A new device from Lincoln Laboratory can now alert trainees when they are heading toward injury. The device continuously estimates a person’s core body temperature to determine their risk level for heat strain as they train. This risk is communicated on a smartwatch display, providing early warning to its wearer.
The system is made up of a few components. First, an armband sensor measures the trainee’s heart rate. Those heart rate data are sent via Bluetooth to a smart-watch. Installed on the watch, a Laboratory-developed app runs an algorithm that uses the data to estimate core body temperature. Depending on those results, the smartwatch will display a visual icon (a stop sign, danger sign, or thumbs up) with a colored background (red, yellow, or green) and emit an audible tone to alert users if they are overheating.
“The core body temperatures that the device monitors to determine a red, yellow, or green alert are set at generally lower temperatures, appropriate for recruits who may not yet be acclimated to the demands of military training. In the future, this setting could be modified at the individual level,” said James Balcius, a biomedical researcher in the Human Health and Performance Systems Group, who leads the research.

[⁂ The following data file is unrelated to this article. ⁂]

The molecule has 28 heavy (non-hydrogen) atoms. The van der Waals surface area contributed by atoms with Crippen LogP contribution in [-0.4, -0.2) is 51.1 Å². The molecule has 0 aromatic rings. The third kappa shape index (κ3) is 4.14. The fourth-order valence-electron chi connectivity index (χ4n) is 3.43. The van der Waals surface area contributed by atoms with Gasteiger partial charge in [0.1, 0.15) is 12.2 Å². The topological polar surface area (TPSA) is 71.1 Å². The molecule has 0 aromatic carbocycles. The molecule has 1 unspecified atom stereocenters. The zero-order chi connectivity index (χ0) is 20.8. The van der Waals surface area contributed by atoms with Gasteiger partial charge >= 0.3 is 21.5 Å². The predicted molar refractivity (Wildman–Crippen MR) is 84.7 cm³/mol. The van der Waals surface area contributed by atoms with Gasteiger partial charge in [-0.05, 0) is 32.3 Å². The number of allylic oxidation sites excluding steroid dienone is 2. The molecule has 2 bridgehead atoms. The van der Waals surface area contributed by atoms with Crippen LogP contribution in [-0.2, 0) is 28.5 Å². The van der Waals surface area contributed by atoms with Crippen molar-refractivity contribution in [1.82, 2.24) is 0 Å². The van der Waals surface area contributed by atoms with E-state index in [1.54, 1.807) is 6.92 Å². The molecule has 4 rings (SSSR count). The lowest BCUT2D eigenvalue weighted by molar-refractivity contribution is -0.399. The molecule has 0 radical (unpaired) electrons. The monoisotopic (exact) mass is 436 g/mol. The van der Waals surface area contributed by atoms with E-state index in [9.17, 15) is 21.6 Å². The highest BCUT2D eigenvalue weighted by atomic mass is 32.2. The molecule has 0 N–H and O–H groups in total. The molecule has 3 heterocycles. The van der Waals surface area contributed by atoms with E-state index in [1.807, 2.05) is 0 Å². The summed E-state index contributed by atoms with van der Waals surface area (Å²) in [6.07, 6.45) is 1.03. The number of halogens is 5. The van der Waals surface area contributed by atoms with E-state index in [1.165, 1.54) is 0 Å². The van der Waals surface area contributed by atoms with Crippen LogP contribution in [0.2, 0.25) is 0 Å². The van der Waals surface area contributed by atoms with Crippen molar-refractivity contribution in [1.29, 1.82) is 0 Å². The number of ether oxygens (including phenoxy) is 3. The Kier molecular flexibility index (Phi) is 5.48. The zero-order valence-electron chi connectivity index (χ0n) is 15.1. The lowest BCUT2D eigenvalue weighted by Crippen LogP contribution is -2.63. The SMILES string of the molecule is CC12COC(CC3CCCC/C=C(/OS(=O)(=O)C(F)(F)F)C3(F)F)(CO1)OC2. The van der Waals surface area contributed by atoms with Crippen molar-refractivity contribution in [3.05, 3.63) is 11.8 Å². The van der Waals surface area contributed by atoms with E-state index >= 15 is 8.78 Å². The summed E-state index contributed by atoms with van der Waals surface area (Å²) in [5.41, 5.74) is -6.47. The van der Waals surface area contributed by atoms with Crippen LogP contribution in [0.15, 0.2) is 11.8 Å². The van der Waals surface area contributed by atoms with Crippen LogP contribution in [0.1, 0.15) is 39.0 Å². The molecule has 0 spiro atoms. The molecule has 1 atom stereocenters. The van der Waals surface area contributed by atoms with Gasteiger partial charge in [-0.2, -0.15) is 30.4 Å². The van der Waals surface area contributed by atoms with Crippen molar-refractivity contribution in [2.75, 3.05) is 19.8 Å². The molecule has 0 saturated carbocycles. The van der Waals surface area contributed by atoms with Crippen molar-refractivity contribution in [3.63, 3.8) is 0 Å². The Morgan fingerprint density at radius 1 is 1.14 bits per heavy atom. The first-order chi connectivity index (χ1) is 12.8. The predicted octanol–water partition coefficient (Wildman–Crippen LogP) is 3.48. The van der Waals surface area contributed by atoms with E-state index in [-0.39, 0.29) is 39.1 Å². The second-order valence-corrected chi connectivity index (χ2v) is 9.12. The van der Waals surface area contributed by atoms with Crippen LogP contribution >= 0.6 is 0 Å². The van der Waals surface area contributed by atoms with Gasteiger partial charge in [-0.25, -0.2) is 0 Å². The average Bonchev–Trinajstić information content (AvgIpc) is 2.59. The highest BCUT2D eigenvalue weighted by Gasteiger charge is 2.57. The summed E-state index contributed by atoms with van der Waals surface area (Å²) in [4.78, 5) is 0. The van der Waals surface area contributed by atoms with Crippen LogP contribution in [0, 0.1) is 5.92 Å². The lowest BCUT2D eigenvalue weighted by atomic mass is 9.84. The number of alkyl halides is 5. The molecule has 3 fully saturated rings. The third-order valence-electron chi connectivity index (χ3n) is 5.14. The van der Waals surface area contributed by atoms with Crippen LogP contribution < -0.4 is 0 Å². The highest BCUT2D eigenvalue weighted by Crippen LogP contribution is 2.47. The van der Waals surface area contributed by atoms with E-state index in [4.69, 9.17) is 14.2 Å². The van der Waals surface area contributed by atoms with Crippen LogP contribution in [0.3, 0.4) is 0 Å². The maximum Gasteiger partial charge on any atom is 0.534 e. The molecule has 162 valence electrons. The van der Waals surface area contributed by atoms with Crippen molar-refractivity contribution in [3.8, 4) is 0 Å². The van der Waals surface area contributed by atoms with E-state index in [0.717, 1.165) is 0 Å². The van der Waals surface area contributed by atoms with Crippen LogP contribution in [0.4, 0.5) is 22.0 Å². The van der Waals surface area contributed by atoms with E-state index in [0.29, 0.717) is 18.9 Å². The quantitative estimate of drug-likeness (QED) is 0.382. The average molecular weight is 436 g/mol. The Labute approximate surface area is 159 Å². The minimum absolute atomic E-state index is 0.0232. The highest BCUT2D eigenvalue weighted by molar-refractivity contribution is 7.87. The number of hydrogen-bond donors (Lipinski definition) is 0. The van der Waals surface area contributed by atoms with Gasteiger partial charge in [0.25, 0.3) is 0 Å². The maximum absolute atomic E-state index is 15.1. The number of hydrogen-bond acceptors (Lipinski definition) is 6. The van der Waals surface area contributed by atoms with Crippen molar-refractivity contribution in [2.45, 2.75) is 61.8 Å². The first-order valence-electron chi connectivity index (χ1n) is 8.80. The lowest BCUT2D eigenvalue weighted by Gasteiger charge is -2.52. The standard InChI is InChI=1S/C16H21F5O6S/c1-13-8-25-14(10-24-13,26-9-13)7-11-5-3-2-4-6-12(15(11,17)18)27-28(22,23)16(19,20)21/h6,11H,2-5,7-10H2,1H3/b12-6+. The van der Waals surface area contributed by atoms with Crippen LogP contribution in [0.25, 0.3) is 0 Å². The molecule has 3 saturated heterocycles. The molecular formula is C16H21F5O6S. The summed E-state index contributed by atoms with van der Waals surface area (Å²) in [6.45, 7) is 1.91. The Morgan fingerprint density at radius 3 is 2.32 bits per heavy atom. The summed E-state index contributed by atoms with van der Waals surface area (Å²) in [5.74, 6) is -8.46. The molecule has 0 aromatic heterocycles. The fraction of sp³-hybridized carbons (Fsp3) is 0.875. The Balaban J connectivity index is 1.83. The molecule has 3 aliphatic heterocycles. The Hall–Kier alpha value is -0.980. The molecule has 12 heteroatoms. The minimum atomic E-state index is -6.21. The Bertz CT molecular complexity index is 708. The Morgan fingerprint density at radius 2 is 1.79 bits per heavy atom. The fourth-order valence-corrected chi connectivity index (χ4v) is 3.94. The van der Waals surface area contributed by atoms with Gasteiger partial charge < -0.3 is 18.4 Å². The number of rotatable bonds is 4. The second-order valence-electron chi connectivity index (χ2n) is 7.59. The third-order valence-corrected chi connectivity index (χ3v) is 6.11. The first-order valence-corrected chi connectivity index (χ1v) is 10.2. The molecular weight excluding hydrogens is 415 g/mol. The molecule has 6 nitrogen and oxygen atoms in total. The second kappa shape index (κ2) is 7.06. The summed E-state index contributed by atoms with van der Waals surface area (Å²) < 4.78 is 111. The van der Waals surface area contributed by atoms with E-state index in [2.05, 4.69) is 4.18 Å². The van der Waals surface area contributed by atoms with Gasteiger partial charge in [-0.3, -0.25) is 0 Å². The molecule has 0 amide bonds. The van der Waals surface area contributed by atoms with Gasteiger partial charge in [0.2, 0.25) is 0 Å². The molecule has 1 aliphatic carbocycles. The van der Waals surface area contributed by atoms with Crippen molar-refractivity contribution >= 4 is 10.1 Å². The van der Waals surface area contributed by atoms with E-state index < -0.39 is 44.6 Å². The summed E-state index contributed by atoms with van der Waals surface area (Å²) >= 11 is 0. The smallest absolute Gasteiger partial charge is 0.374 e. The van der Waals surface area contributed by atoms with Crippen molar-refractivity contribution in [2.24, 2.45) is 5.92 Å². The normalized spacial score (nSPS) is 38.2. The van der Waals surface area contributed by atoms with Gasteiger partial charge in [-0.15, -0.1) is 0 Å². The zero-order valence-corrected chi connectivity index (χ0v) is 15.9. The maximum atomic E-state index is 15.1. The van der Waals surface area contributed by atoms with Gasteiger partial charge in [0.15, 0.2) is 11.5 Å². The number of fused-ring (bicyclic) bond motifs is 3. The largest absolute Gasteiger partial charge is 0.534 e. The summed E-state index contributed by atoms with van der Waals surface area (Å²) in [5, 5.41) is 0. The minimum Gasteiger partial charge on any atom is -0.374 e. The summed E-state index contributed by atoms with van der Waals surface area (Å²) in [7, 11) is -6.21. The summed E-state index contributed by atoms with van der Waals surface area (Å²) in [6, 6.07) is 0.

The algorithm this device uses to estimate core body temperature was developed by the U.S. government in 2013. It has since been used in many commercial products. This device, however, is the first use of the algorithm in a form factor as small as a smartwatch.
This technology was developed under the sponsorship of the U.S. Army Medical Materiel Development Activity and in partnership with the U.S. Army Research Institute of Environmental Medicine. In October 2021, the technology was transitioned to the U.S. Marine Corps Training and Education Command, who have so far fielded 170 prototypes at basic training sites. Feedback has been positive, with recommendations to enhance the capability.
Balcius is now pursuing ways to transition this capability beyond the military. Heat stress injuries are reported significantly in humanitarian aid and disaster relief organizations as well.
For more information, contact David R. Granchelli at